Wednesday, May 23, 2018
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Radio ads pay dividends to Perrysburg High School

Some out-of-towners will be attending Perrysburg's new high school when it opens in September.

So far, 37 students from other districts, including Swanton and Bowling Green, have signed up to attend classes since the district adopted its new open-enrollment policy. Perrysburg has room this year for 100 out-of-district students.

In May, board of education members approved a resolution to allow open enrollment of students from other districts beginning this fall for grades 7 through 12.

This summer, a radio campaign was launched to let area residents know about the opportunity, school officials said.

Space available in the classes varies. The limits are 20 open-enrollment students in each of the 7th and 8th grade levels; 10 each at the 9th and 10th grade levels, and 20 each at the 11th and 12th grade levels.

The 10 slots in the freshman class already have been filled, former Superintendent Sharon Zimmers said last week. She began her duties Fridayas superintendent of public schools in the Columbus suburb of Dublin.

A few open-enrollment students are former students of private schools in Toledo, Dr. Zimmers said. Some are students who want the chance to attend Penta Career Center, an opportunity not available to them in their home districts.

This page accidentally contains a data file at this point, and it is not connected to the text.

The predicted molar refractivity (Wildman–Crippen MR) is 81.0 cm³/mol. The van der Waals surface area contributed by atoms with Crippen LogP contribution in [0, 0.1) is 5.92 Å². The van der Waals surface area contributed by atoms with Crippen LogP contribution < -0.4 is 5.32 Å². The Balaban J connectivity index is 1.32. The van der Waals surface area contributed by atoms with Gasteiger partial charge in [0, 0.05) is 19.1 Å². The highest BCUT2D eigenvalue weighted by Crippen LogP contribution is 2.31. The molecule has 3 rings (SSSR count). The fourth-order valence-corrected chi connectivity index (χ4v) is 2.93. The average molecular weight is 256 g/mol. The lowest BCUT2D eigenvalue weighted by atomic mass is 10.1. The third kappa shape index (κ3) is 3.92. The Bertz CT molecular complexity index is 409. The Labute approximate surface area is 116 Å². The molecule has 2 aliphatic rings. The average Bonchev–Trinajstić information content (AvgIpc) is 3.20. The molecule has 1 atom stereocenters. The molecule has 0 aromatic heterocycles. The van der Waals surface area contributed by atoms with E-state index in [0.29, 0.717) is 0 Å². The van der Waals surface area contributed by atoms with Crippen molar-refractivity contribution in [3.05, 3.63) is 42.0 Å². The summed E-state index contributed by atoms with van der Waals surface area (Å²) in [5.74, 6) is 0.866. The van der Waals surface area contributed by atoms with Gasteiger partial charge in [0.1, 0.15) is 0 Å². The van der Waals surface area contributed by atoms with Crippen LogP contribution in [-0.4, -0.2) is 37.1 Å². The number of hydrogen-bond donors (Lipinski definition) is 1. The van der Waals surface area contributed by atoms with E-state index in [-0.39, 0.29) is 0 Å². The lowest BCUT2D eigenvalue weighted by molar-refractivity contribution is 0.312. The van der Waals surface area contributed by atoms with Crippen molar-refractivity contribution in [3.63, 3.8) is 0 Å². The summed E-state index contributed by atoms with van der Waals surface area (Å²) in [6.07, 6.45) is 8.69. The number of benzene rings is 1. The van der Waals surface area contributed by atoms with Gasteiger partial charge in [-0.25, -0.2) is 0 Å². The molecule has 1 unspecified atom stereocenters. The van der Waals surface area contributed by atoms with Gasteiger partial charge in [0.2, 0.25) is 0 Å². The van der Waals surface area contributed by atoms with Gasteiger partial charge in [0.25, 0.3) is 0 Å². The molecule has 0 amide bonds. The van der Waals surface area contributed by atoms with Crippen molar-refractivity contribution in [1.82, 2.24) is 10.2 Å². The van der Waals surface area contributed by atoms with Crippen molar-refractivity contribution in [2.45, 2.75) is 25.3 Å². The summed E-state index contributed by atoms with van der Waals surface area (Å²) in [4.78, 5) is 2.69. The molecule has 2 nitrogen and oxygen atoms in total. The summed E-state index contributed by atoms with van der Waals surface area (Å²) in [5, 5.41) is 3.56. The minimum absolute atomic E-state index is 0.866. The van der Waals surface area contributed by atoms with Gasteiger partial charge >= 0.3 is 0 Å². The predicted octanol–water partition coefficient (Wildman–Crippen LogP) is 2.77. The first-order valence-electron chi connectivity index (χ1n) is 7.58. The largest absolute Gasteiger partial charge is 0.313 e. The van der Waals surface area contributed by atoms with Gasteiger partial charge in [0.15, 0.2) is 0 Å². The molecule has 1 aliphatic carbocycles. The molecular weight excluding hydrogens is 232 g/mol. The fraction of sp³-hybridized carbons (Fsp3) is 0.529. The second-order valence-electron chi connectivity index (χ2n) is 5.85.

A few may have switched to Perrysburg to participate in a particular sport. But Dr. Zimmers said that the school district's strong academic achievements and its wide range of courses, such as fifth-year Spanish, likely lured many others.

In May, school officials decided to advertise to get the word out about the district's new open-enrollment policy, she said. Running radio advertisements was the “best bet” for the schools, she said.

“We had two different ads playing on the radio,'' she said.

Board members said they decided to accept open-enrollment students for the 2001-02 school year because the junior high and high school buildings have extra space as a result of the construction of the new high school.

“We built a new school to last several years and there is some extra capacity,” said John Kevern, a school board member. The new high school is nearly finished, and is scheduled to open in early September.

With the new policy in place, Perrysburg can attract additional students to its classes as well as some extra money for the district's coffer, he said.

Dr. Zimmers explained that Perrysburg receives $1,500 per student in the district, but will get $5,500 for each open-enrollment student.

Although the district will receive the additional dollars, school officials are trying to make sure that the additional students do not generate additional expenses.

The key, Dr. Zimmers said, is to avoid overcrowding classrooms and creating the need to hire more staff.

School officials will evaluate the policy on a year-to-year basis, she said.

The school district is not responsible for transportation of the open-enrollment students.

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